While sitting in Paranagua waiting for a weather window, it rained continuously, obscuring the mountains behind the city in cloud. The city itself was a bit sad and made sadder by the gray weather. Colonial buildings were falling apart, often abandoned. The cobblestone streets and sidewalks were over grown with grass. The only colour was in the fun local boats which were proudly painted and decorated so that each was unique.Over two days we (Peter, really. Sailing is a man’s world here. All questions are directed to him. All comments are listened to if Peter makes them. Granted, he is the skipper. But he’s also the man.) cleared into Brazil, finally. For various reasons we had not been able to manage it in the ports we had stopped in so we had been in Brazil for close to a month before checking in. Our exit papers from Uruguay were dated in late March. None of the three Brazilian officials with whom we had to complete paperwork questioned where we had been for the past month and none even looked at the Uruguayan papers. Perhaps we were lucky but our clearing in process was easy, even without Portuguese. And even if one of the offices required a two kilometer tramp through the industrial port which I did once but Peter had to do twice and in the pouring rain. Officials were friendly, polite and helpful, perhaps because they never see cruisers and we offered them some diversion to their usual bureaucracy. Added bonus, our three month visa began on our clear in date in Paranagua, not a month earlier.
The yacht club in Paranagua granted us a one night stay at dock beside a diesel station and we used the opportunity to fill our six gerry cans of diesel twice. Usually, this is a physical operation, requiring sweat and toil, as we knew from our experience in Santa Catarina. Here, filling the cans was simplified for not having to transfer them in the dinghy, to and from the boat, with the balancing and leaning that requires. This time, the guys at the club were anxious to help. To transfer the six empty cans to the station, the easiest part of the task, we had a troop of five men assisting. They walked us down the dock, opened the doors, and whistled for the gas guy to unlock his. They sat at the pump waiting, unscrewing tops, etc and loaded the cans onto a trolley, one guy pushing while the others followed, then transferred them on shoulders to the dock all with gestures to us and chattering to each other. Only one stuck around for the second round so only he received the tip which they had all been working for.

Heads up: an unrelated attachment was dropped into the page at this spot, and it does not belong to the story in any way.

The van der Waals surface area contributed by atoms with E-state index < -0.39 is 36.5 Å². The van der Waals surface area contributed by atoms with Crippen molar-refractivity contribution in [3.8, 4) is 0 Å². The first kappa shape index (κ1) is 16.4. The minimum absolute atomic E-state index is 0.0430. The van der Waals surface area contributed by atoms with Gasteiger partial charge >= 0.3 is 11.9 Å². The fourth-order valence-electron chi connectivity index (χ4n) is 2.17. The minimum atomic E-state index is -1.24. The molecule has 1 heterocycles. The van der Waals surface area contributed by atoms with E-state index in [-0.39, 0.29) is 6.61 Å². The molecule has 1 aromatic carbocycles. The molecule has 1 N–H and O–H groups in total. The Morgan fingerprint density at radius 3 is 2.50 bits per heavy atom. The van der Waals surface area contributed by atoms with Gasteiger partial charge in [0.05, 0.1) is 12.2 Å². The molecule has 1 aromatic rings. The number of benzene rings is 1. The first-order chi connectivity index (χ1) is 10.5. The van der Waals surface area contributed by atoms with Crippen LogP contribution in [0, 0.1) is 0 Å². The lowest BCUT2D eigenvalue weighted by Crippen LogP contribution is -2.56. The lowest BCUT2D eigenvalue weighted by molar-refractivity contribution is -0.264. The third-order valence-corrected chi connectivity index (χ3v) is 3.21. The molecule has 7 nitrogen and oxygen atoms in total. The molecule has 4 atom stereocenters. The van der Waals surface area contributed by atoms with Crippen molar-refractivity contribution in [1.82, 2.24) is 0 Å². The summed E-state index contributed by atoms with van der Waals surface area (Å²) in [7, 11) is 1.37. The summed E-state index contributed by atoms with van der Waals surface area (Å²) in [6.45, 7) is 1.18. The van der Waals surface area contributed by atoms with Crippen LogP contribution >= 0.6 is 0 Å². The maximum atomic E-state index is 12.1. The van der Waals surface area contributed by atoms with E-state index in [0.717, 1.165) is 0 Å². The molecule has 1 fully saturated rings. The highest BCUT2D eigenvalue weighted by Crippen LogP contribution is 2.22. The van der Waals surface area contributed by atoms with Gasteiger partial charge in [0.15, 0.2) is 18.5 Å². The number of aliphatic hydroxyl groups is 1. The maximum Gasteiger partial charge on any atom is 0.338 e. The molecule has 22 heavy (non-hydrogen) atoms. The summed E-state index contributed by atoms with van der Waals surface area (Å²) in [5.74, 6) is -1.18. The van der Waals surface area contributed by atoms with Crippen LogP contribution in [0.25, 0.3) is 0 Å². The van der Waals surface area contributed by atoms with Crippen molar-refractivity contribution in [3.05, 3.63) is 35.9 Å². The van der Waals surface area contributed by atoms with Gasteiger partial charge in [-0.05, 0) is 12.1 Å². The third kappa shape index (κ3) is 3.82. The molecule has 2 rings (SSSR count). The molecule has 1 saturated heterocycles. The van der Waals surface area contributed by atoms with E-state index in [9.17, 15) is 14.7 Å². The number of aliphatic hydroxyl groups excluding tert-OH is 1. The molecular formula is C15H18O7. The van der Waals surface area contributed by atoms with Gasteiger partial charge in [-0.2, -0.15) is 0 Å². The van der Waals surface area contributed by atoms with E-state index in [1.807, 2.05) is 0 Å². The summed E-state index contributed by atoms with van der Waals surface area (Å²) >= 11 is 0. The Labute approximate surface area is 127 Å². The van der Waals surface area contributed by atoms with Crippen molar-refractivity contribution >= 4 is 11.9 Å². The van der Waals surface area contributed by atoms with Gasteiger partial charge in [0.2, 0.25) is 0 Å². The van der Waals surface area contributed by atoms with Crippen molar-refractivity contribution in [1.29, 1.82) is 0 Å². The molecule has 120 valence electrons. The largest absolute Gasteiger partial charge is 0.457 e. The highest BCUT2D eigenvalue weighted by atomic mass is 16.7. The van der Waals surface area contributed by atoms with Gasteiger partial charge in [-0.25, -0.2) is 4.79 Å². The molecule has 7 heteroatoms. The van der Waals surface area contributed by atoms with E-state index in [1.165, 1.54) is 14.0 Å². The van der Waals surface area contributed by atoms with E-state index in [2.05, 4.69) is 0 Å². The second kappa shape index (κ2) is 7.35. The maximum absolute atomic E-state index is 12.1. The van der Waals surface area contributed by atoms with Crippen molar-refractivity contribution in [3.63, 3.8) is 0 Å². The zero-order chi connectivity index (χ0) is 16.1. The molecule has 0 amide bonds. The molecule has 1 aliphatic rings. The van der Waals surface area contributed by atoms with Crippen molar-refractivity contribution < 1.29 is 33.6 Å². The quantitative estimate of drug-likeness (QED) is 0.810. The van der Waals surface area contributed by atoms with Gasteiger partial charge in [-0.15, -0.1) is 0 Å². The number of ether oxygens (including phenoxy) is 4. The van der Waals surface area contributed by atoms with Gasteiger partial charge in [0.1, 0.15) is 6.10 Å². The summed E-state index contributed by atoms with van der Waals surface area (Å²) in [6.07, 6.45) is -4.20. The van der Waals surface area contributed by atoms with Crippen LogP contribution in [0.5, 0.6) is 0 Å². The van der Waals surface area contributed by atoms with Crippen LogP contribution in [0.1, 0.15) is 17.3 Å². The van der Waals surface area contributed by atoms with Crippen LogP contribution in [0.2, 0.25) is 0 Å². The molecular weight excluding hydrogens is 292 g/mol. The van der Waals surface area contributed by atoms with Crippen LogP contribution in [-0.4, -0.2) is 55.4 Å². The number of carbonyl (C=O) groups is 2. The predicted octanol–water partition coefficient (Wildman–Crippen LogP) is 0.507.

|The satellite anchorage of the club.|
Nights in Paranagua, both at dock and at anchor, were not particularly peaceful. The tidal range is so great in the enormous bay, that the current runs like a river. While at dock, there were rapids around the pilings. At anchor the boat was twirled twice a day according to ebb or flood tide and for several days the wind was strong but the current was stronger turning the boat stern into the wind, opposite to usual. Once the current slowed as the tide was about to change, the effect of the wind overpowered the current and we swung around again - a couple of additional swings a day. Of course, I was a tad anxious about the anchor holding in all this twisting and turning of opposing forces. But the Rocna did it’s job. We didn’t budge, slip or slide.
|The anchorage was a place of sad boats!|
To stretch our legs on our last day at anchorage, we explored the satellite club site on the island nearby. It consisted of a parilla, a place to sit, some showers that I wouldn’t choose to use, and a caretakers house complete with dogs, geese, very strange looking ducks with long necks and squat legs. We explored along a path which led to a well manicured memorial site, one simple stone marking the “political emancipation” of slaves? 150 years ago and another 500 years after the discovery of Brazil. A path leading from the site, through the rainforest had recently been swathed, perhaps for the Indigenous Day celebration we had arrived on.
|Bird of paradise marked the first step|
|Why is it that pictures never show how steep the slope is?|
|And out of the mist...|
|Going down was a bit more challenging|
After a six day stay, the weather window opened for our final 48 hour passage north. The sun shone on our last day but we were unable to enjoy Ihla do Mel only from anchor over lunch. We left the giant bay late afternoon.
|Leaving Paranagua. The clouds still cover the mountains behind the city|
|Only enjoyed from anchor|
The forecast for the 48 hour voyage was for light winds but in the right direction. Of course, the winds were not light but moderate - we now add about 10 knots to the weather forecast. However, moderate is the best in all things, including wind. I can’t say that the sail was uneventful. The waves were big enough to make me reach for the Bonine.
|Line squalls marched by all night. Handily, they show up on radar as red blobs which make them easier to avoid or, at least prepare for.|
|Over Ilhabela. Must be a good omen.|
Being able to figure out the problem and fix it under duress in the dark was amazing! I was so appreciative of Peter’s abilities. But it also made me realize how much I have to learn. I’m very glad he is the captain.
|The yacht club in Ilhabela. Very swish.|